• APEC1621 (NCT03155620) (Pediatric MATCH: Targeted Therapy Directed by Genetic Testing in Treating Pediatric Patients with Relapsed or Refractory Advanced Solid Tumors, Non-Hodgkin Lymphomas, or Histiocytic Disorders): NCI-COG Pediatric Molecular Analysis for Therapeutic Choice (MATCH), referred to as Pediatric MATCH, will match targeted agents with specific molecular changes identified in a patient's tumor (refractory or recurrent). Children and adolescents aged 1 to 21 years are eligible for the trial.

    Patients with tumors that have molecular variants addressed by treatment arms included in the trial will be offered treatment on Pediatric MATCH. Additional information can be obtained on the NCI website and website.

Changes to This Summary (02 / 25 / 2022)

The PDQ cancer information summaries are reviewed regularly and updated as new information becomes available. This section describes the latest changes made to this summary as of the date above.

Editorial changes were made to this summary.

This summary is written and maintained by the PDQ Pediatric Treatment Editorial Board, which is editorially independent of NCI. The summary reflects an independent review of the literature and does not represent a policy statement of NCI or NIH. More information about summary policies and the role of the PDQ Editorial Boards in maintaining the PDQ summaries can be found on the About This PDQ Summary and PDQ® - NCI's Comprehensive Cancer Database pages.

About This PDQ Summary

Purpose of This Summary

This PDQ cancer information summary for health professionals provides comprehensive, peer-reviewed, evidence-based information about the treatment of childhood mesothelioma. It is intended as a resource to inform and assist clinicians in the care of their patients. It does not provide formal guidelines or recommendations for making health care decisions.

Reviewers and Updates

This summary is reviewed regularly and updated as necessary by the PDQ Pediatric Treatment Editorial Board, which is editorially independent of the National Cancer Institute (NCI). The summary reflects an independent review of the literature and does not represent a policy statement of NCI or the National Institutes of Health (NIH).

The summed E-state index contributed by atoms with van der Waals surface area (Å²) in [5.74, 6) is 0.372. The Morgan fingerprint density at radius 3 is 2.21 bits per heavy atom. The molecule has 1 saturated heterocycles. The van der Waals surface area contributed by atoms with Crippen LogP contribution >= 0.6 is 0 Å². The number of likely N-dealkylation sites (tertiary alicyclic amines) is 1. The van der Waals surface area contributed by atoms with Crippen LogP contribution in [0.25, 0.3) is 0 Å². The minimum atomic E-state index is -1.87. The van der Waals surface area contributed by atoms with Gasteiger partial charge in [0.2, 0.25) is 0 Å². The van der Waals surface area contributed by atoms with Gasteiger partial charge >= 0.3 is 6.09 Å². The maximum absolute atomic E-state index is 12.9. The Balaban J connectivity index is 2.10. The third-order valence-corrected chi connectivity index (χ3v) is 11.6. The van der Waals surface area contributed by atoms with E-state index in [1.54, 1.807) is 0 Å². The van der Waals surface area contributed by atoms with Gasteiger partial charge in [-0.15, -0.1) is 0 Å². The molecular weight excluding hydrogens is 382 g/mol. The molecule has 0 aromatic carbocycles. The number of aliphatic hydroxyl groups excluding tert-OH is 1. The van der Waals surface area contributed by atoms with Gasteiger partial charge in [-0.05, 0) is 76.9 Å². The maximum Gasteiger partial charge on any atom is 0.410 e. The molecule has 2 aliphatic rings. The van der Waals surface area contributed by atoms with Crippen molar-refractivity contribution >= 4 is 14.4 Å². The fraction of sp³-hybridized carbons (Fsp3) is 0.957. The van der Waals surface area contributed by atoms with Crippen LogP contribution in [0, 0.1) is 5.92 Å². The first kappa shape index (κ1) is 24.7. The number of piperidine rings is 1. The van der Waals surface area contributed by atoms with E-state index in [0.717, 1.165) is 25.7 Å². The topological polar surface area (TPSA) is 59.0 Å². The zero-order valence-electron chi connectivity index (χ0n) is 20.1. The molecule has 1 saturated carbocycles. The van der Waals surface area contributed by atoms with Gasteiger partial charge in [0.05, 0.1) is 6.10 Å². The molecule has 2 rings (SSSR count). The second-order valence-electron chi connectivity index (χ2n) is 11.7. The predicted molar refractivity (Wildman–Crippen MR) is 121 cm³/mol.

Board members review recently published articles each month to determine whether an article should:

  • be discussed at a meeting,
  • be cited with text, or
  • replace or update an existing article that is already cited.

Changes to the summaries are made through a consensus process in which Board members evaluate the strength of the evidence in the published articles and determine how the article should be included in the summary.

The lead reviewers for Childhood Mesothelioma Treatment are:

  • Denise Adams, MD (Children's Hospital Boston)
  • Karen J. Marcus, MD, FACR (Dana-Farber Cancer Institute/Boston Children's Hospital)
  • Paul A. Meyers, MD (Memorial Sloan-Kettering Cancer Center)
  • Thomas A. Olson, MD (Aflac Cancer and Blood Disorders Center of Children's Healthcare of Atlanta - Egleston Campus)
  • Alberto S. Pappo, MD (St. Jude Children's Research Hospital)
  • Arthur Kim Ritchey, MD (Children's Hospital of Pittsburgh of UPMC)
  • Carlos Rodriguez-Galindo, MD (St. Jude Children's Research Hospital)
  • Stephen J. Shochat, MD (St. Jude Children's Research Hospital)

Any comments or questions about the summary content should be submitted to through the NCI website's Email Us. Do not contact the individual Board Members with questions or comments about the summaries. Board members will not respond to individual inquiries.

Levels of Evidence

Some of the reference citations in this summary are accompanied by a level-of-evidence designation. These designations are intended to help readers assess the strength of the evidence supporting the use of specific interventions or approaches. The PDQ Pediatric Treatment Editorial Board uses a formal evidence ranking system in developing its level-of-evidence designations.

Permission to Use This Summary

PDQ is a registered trademark. Although the content of PDQ documents can be used freely as text, it cannot be identified as an NCI PDQ cancer information summary unless it is presented in its entirety and is regularly updated. However, an author would be permitted to write a sentence such as "NCI's PDQ cancer information summary about breast cancer prevention states the risks succinctly: [include excerpt from the summary]."

The preferred citation for this PDQ summary is:

PDQ® Pediatric Treatment Editorial Board. PDQ Childhood Mesothelioma Treatment. Bethesda, MD: National Cancer Institute. Updated <MM/DD/YYYY>. Available at: Accessed <MM/DD/YYYY>.

Images in this summary are used with permission of the author(s), artist, and/or publisher for use within the PDQ summaries only. Permission to use images outside the context of PDQ information must be obtained from the owner(s) and cannot be granted by the National Cancer Institute. Information about using the illustrations in this summary, along with many other cancer-related images, is available in Visuals Online, a collection of over 2,000 scientific images.


Based on the strength of the available evidence, treatment options may be described as either "standard" or "under clinical evaluation." These classifications should not be used as a basis for insurance reimbursement determinations. More information on insurance coverage is available on on the Managing Cancer Care page.

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Last Revised: 2022-02-25